Help for Educators
You've seen a show, now what do you do?
Follow-up activities for the Classroom
Ask students which poems they liked best and why? Which poems did they not like? Why?
Which poems in the Poetry Alive! performance would the students have done differently? Why?
Use the performance as an introduction to poems that were not familliar to the students prior to the show.
Use the performance as a reference for poems that were familiar to the students prior to the show. Has their opinion changed about the poems?
Have the students research other poems by an author whose poem they particularly enjoyed in the performance.
If the students enjoyed a certain "type" of poem, have them find others of the same genre in the library or textbooks.
Encourage students to begin memorizing favorite poems. Have them identify movements or actions which help them memorize lines.
Have the students discuss how changing the performance "mood" could change the meaning of the poem (e.g. make it funny, sad, etc.)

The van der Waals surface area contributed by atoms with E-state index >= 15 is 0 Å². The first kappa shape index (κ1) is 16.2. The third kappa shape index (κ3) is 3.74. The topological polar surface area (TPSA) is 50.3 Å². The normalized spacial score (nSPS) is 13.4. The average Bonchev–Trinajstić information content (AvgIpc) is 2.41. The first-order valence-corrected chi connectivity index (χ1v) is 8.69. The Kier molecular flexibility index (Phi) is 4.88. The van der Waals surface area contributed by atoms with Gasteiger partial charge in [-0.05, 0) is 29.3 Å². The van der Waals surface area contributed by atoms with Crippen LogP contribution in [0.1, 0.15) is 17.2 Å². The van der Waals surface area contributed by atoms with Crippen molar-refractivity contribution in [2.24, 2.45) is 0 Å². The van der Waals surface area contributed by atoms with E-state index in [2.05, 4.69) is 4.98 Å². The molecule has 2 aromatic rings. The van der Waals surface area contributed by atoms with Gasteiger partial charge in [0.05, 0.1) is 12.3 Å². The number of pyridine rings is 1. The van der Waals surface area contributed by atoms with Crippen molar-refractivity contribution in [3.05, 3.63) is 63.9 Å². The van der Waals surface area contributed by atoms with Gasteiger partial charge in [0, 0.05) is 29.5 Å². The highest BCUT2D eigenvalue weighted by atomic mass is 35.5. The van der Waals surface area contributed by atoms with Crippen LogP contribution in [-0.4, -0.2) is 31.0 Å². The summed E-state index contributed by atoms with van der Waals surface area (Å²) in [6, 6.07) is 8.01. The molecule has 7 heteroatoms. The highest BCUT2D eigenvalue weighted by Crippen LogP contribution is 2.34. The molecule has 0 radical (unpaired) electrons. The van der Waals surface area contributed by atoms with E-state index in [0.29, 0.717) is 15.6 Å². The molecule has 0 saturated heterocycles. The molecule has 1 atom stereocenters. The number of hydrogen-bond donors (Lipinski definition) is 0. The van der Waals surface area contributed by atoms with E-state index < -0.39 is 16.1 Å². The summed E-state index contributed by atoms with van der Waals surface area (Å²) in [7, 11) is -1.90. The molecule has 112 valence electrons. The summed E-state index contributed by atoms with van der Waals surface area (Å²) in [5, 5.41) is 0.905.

Have the students discuss different ways the body may moe in order to respond to different emotions. How can these be applied to the poems?
Have students act out their poems for each other in the classroom.
Writing Follow-up Activities
Once the students have memorized and performed a poem, have them try to write a poem similar to the one they have memorized.
Have the students write about the characters in the poem.
Have each student answer "Who is saying what to whom and to what effect?" for each poem studied. Answering this question sets in motion ideas for other poems that they can write and aids in the student's rendition of the poem.
Encourage students to emulate the writing style of poems that they like. This can provide them with structured models while they apply their own creative modes of expression.
Have students write what they think happened both before and after the "time" of the poem.
Have student exchange poems they have written with another student -- a poetry "buddy" -- and ask them to act out each other's poems. This allows students the opportunity to see and hear the words they have written. The students can then assess their own writing by asking "Was this what I wanted to say?"
Teacher Follow-up and Resources
Poetry Alive! would appreciate any findings you have concerning the use of the poem performance method in your classroom. Please let us know what changes you observe in your students' reading and writing skills.